Prior to founding the ITAM Review in 2008 Martin worked for Centennial Software (Ivanti), Silicon Graphics, CA Technologies and Computer 2000 (Tech Data).
When not working, Martin likes to Ski, Hike, Motorbike and spend time with his young family.
Connect with Martin on LinkedIn.
Good synopsis of the current confused state of play.
How about also challenging the ISO 19770-2 and ISO19770-3 gurus about the issues of secondhand software?
They claim that software tagging and entitlements will make life easier in 2015, 2016, 2017 or whenever they come into being!
In terms of 19770-2 and 19770-3 we are not sure how they plan to handle the second hand market. I guess they are not sure either, but they had better be prepared.
Based on what we understand ISO 19770-2 SWID tags aren’t removed on uninstall (like the registry issues we all face now) so the vendor may end up getting paid twice for the same install – once installed, “uninstalled for resale”, then re-installed!
-2 is only concerned with identifying the software. Presumably an organization should be able to scan their organization and filter out those tags suitable for resale.
The key will be with -3. My understanding is that tags can be updated an annotated – which will cover transfer of ownership etc.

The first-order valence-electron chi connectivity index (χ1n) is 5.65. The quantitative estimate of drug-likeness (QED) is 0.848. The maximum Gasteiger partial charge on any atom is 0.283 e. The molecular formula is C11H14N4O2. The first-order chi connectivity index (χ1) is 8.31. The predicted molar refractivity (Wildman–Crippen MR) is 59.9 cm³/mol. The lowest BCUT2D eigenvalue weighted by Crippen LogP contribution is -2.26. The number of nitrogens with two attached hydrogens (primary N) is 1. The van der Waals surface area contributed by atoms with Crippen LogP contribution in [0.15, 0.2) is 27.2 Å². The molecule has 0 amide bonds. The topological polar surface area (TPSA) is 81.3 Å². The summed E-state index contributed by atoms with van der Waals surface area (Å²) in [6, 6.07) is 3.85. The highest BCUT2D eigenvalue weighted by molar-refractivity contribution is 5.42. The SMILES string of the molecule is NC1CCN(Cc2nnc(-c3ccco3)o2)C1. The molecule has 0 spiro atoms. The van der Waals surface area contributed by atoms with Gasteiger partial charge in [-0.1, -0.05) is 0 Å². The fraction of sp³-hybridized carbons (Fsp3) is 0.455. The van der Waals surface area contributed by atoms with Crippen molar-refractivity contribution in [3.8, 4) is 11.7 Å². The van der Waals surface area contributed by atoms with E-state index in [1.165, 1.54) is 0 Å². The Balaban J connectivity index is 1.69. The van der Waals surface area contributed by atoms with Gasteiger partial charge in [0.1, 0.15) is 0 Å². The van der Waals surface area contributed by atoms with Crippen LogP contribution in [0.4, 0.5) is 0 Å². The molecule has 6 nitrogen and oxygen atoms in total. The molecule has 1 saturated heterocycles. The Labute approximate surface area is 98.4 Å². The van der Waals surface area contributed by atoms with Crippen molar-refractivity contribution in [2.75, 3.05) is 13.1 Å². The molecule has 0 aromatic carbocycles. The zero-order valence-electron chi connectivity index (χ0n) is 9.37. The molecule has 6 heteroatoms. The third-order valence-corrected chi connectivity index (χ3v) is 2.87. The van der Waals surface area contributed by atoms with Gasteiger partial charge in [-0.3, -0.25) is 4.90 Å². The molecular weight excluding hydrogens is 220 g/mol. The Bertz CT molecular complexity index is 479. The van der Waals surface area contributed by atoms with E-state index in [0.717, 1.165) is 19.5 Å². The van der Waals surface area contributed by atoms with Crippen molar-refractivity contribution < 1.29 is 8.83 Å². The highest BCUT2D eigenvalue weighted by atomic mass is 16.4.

Rob, I would be interested to know if their is a second hand software market in Australia?
Martin -2 will need tags for software that has been uninstalled, to have the relevant SWID tag uninstalled by the OEM vendor not by the end user. The customer site shouldn’t have to filter anything that they have “resold” or “uninstalled”.
-3 tags can be updated and annotated by both the vendor and the customer site as they are XML files. This is a real trap…… that needs a lot more thought. Managing -3 is going to present more challenges that end user sites should not have to deal with.
Rory Not aware of one other than the pirate and underground networks. It’s not an area our sites focus on and if it was it would be a small market. 🙂
Believing that customer sites will use the -3 tags to track ownership ‘transfers” indicates you believe in the tooth fairy too?